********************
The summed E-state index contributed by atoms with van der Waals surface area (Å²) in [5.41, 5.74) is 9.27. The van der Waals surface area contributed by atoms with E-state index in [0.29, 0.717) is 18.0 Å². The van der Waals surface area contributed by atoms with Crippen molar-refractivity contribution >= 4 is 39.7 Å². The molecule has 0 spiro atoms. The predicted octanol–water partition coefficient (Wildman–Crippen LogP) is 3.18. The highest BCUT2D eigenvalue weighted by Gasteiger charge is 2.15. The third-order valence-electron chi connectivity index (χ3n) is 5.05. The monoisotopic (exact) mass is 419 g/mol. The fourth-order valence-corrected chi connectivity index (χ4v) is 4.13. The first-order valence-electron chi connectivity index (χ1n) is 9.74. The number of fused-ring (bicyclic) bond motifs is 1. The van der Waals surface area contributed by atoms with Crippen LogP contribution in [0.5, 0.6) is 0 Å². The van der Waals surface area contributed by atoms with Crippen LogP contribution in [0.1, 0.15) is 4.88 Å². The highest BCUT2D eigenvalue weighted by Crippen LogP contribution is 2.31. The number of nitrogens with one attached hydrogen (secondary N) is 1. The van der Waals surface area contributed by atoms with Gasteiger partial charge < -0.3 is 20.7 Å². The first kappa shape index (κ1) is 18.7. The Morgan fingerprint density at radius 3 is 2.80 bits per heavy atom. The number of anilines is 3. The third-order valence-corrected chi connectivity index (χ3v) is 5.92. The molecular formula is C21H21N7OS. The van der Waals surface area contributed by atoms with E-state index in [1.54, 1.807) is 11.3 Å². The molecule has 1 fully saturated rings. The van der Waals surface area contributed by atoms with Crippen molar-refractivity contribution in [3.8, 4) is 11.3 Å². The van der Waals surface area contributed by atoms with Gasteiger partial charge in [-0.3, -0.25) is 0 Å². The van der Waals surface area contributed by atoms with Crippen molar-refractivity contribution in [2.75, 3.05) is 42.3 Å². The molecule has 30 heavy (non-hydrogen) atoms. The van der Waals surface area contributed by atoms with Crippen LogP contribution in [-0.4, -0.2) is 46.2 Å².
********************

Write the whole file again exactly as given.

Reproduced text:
The summed E-state index contributed by atoms with van der Waals surface area (Å²) in [5.41, 5.74) is 9.27. The van der Waals surface area contributed by atoms with E-state index in [0.29, 0.717) is 18.0 Å². The van der Waals surface area contributed by atoms with Crippen molar-refractivity contribution >= 4 is 39.7 Å². The molecule has 0 spiro atoms. The predicted octanol–water partition coefficient (Wildman–Crippen LogP) is 3.18. The highest BCUT2D eigenvalue weighted by Gasteiger charge is 2.15. The third-order valence-electron chi connectivity index (χ3n) is 5.05. The monoisotopic (exact) mass is 419 g/mol. The fourth-order valence-corrected chi connectivity index (χ4v) is 4.13. The first-order valence-electron chi connectivity index (χ1n) is 9.74. The number of fused-ring (bicyclic) bond motifs is 1. The van der Waals surface area contributed by atoms with Crippen LogP contribution in [0.5, 0.6) is 0 Å². The van der Waals surface area contributed by atoms with Crippen LogP contribution in [0.1, 0.15) is 4.88 Å². The highest BCUT2D eigenvalue weighted by Crippen LogP contribution is 2.31. The number of nitrogens with one attached hydrogen (secondary N) is 1. The van der Waals surface area contributed by atoms with Gasteiger partial charge < -0.3 is 20.7 Å². The first kappa shape index (κ1) is 18.7. The Morgan fingerprint density at radius 3 is 2.80 bits per heavy atom. The number of anilines is 3. The third-order valence-corrected chi connectivity index (χ3v) is 5.92. The molecular formula is C21H21N7OS. The van der Waals surface area contributed by atoms with E-state index in [1.54, 1.807) is 11.3 Å². The molecule has 1 fully saturated rings. The van der Waals surface area contributed by atoms with Crippen molar-refractivity contribution in [3.8, 4) is 11.3 Å². The van der Waals surface area contributed by atoms with Gasteiger partial charge in [-0.3, -0.25) is 0 Å². The van der Waals surface area contributed by atoms with Crippen molar-refractivity contribution in [2.75, 3.05) is 42.3 Å². The molecule has 30 heavy (non-hydrogen) atoms. The van der Waals surface area contributed by atoms with Crippen LogP contribution in [-0.4, -0.2) is 46.2 Å².